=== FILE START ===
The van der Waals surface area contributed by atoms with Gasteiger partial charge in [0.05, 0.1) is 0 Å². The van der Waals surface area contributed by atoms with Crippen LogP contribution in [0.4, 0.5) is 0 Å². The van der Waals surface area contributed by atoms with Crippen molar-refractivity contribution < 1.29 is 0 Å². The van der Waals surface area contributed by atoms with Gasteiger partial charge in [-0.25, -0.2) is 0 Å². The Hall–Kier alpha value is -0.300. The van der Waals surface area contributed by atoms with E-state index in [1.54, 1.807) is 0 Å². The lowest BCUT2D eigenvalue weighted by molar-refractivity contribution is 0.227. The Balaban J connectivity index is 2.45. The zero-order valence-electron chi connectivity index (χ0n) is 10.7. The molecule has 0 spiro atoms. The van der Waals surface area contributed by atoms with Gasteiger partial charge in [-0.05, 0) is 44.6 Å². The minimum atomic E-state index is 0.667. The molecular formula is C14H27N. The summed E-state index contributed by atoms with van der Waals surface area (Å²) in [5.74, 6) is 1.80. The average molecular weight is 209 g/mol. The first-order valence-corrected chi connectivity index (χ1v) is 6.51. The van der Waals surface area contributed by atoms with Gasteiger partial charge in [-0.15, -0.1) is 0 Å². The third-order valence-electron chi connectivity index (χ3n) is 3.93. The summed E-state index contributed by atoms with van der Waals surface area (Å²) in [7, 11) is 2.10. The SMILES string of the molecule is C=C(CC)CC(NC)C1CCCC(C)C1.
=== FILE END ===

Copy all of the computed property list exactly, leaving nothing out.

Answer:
The van der Waals surface area contributed by atoms with Gasteiger partial charge in [0.05, 0.1) is 0 Å². The van der Waals surface area contributed by atoms with Crippen LogP contribution in [0.4, 0.5) is 0 Å². The van der Waals surface area contributed by atoms with Crippen molar-refractivity contribution < 1.29 is 0 Å². The van der Waals surface area contributed by atoms with Gasteiger partial charge in [-0.25, -0.2) is 0 Å². The Hall–Kier alpha value is -0.300. The van der Waals surface area contributed by atoms with E-state index in [1.54, 1.807) is 0 Å². The lowest BCUT2D eigenvalue weighted by molar-refractivity contribution is 0.227. The Balaban J connectivity index is 2.45. The zero-order valence-electron chi connectivity index (χ0n) is 10.7. The molecule has 0 spiro atoms. The van der Waals surface area contributed by atoms with Gasteiger partial charge in [-0.05, 0) is 44.6 Å². The minimum atomic E-state index is 0.667. The molecular formula is C14H27N. The summed E-state index contributed by atoms with van der Waals surface area (Å²) in [5.74, 6) is 1.80. The average molecular weight is 209 g/mol. The first-order valence-corrected chi connectivity index (χ1v) is 6.51. The van der Waals surface area contributed by atoms with Gasteiger partial charge in [-0.15, -0.1) is 0 Å². The third-order valence-electron chi connectivity index (χ3n) is 3.93. The summed E-state index contributed by atoms with van der Waals surface area (Å²) in [7, 11) is 2.10. The SMILES string of the molecule is C=C(CC)CC(NC)C1CCCC(C)C1.